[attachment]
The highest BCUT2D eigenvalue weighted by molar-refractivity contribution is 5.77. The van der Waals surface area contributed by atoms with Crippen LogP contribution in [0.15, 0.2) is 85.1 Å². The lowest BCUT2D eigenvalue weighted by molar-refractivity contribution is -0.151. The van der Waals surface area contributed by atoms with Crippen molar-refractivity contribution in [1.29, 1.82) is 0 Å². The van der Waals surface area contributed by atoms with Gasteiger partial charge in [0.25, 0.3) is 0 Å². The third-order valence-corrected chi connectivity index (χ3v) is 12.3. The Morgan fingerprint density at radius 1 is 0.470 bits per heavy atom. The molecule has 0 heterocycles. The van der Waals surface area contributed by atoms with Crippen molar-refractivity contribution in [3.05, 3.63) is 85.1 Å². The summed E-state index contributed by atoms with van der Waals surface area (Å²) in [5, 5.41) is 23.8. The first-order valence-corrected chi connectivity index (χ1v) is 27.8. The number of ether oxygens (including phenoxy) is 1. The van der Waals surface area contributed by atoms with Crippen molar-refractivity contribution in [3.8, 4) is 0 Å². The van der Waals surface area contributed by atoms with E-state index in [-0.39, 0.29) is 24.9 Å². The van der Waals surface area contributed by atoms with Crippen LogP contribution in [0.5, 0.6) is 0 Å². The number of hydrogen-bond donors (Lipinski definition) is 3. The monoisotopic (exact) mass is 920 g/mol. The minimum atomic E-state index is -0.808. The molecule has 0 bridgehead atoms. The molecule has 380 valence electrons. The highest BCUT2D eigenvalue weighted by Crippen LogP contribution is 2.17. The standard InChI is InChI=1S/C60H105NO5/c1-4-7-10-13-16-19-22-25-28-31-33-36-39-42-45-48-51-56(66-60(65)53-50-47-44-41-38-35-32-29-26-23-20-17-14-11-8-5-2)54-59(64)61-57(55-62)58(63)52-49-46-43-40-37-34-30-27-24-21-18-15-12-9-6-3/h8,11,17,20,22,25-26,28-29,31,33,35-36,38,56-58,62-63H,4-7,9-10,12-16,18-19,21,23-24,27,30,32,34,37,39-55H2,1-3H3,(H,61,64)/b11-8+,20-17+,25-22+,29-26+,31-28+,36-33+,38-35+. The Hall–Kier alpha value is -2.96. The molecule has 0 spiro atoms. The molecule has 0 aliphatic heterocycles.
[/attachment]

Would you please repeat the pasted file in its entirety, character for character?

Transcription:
The highest BCUT2D eigenvalue weighted by molar-refractivity contribution is 5.77. The van der Waals surface area contributed by atoms with Crippen LogP contribution in [0.15, 0.2) is 85.1 Å². The lowest BCUT2D eigenvalue weighted by molar-refractivity contribution is -0.151. The van der Waals surface area contributed by atoms with Crippen molar-refractivity contribution in [1.29, 1.82) is 0 Å². The van der Waals surface area contributed by atoms with Gasteiger partial charge in [0.25, 0.3) is 0 Å². The third-order valence-corrected chi connectivity index (χ3v) is 12.3. The Morgan fingerprint density at radius 1 is 0.470 bits per heavy atom. The molecule has 0 heterocycles. The van der Waals surface area contributed by atoms with Crippen molar-refractivity contribution in [3.05, 3.63) is 85.1 Å². The summed E-state index contributed by atoms with van der Waals surface area (Å²) in [5, 5.41) is 23.8. The first-order valence-corrected chi connectivity index (χ1v) is 27.8. The number of ether oxygens (including phenoxy) is 1. The van der Waals surface area contributed by atoms with Crippen molar-refractivity contribution in [3.8, 4) is 0 Å². The van der Waals surface area contributed by atoms with E-state index in [-0.39, 0.29) is 24.9 Å². The van der Waals surface area contributed by atoms with Crippen LogP contribution in [0.5, 0.6) is 0 Å². The number of hydrogen-bond donors (Lipinski definition) is 3. The monoisotopic (exact) mass is 920 g/mol. The minimum atomic E-state index is -0.808. The molecule has 0 bridgehead atoms. The molecule has 380 valence electrons. The highest BCUT2D eigenvalue weighted by Crippen LogP contribution is 2.17. The standard InChI is InChI=1S/C60H105NO5/c1-4-7-10-13-16-19-22-25-28-31-33-36-39-42-45-48-51-56(66-60(65)53-50-47-44-41-38-35-32-29-26-23-20-17-14-11-8-5-2)54-59(64)61-57(55-62)58(63)52-49-46-43-40-37-34-30-27-24-21-18-15-12-9-6-3/h8,11,17,20,22,25-26,28-29,31,33,35-36,38,56-58,62-63H,4-7,9-10,12-16,18-19,21,23-24,27,30,32,34,37,39-55H2,1-3H3,(H,61,64)/b11-8+,20-17+,25-22+,29-26+,31-28+,36-33+,38-35+. The Hall–Kier alpha value is -2.96. The molecule has 0 spiro atoms. The molecule has 0 aliphatic heterocycles.